#10: Your dog is overwhelmed
“Hey! Why does your GSD go in between your legs?
Let them play with the other dogs again.”
But your German Shepherd doesn’t want to play anymore. They just prefer to sit in between your legs.
Your dog’s doing this because the other dogs may be too excited. Or too rough with their play. They must be over vocal when playing with your pooch, too.
Your dog is overwhelmed.
So they go sit in between your legs for some quiet time.
By getting close to you, they think that other dogs will want to keep away. Hopefully to leave them alone.
Because your presence may intimidate them.
Think of it as having a bad date with someone who doesn’t want to take things slow.
As the date carries on, you just want to ask your friend to come and fetch you. You’re too overwhelmed. And you just want your friend to save you from the disastrous night.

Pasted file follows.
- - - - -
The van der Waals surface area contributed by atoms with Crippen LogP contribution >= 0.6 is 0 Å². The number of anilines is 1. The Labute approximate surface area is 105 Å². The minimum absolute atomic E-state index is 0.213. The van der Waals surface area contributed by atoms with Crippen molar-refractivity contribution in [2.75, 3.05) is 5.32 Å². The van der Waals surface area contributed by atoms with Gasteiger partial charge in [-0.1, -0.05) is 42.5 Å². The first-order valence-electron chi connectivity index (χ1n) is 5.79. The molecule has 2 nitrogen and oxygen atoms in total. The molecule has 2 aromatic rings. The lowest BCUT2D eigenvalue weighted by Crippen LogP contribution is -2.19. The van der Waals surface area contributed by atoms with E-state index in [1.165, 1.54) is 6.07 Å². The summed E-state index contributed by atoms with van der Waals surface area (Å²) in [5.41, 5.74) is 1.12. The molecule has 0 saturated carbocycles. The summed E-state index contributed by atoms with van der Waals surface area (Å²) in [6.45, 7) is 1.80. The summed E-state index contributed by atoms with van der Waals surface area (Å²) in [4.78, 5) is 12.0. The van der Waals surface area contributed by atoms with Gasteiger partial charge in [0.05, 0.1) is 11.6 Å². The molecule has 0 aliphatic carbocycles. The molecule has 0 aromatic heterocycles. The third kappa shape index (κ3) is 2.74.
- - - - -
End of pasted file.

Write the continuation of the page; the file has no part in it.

#11: They’re trained to do this
Your German Shepherd goes in between your legs because they’re trained to do this. Either by you or their previous dog parents.
You see, going in between the legs is a neat trick taught to dogs. And it’s most commonly known as ‘Middle’.
Some dog parents train their German Shepherd to keep them behaved and relaxed. Especially when they’re in stressful situations and places.
Like vet clinics and groomers.
The ‘Middle’ trick can also be a form of bond and play between you and your pooch. As well as a safety precaution.
For instance, some dog parents use this trick when other dogs are crossing a busy street. And they want to keep their dog safe from cars passing by.
If your German Shepherd is already used to doing this, then you must use it to your advantage.
#12: It’s their way of showing love
Does your German Shepherd like to go in between your legs? And sometimes they walk this way with you, too?
Oh, and don’t forget their loving eyes as they look up to you.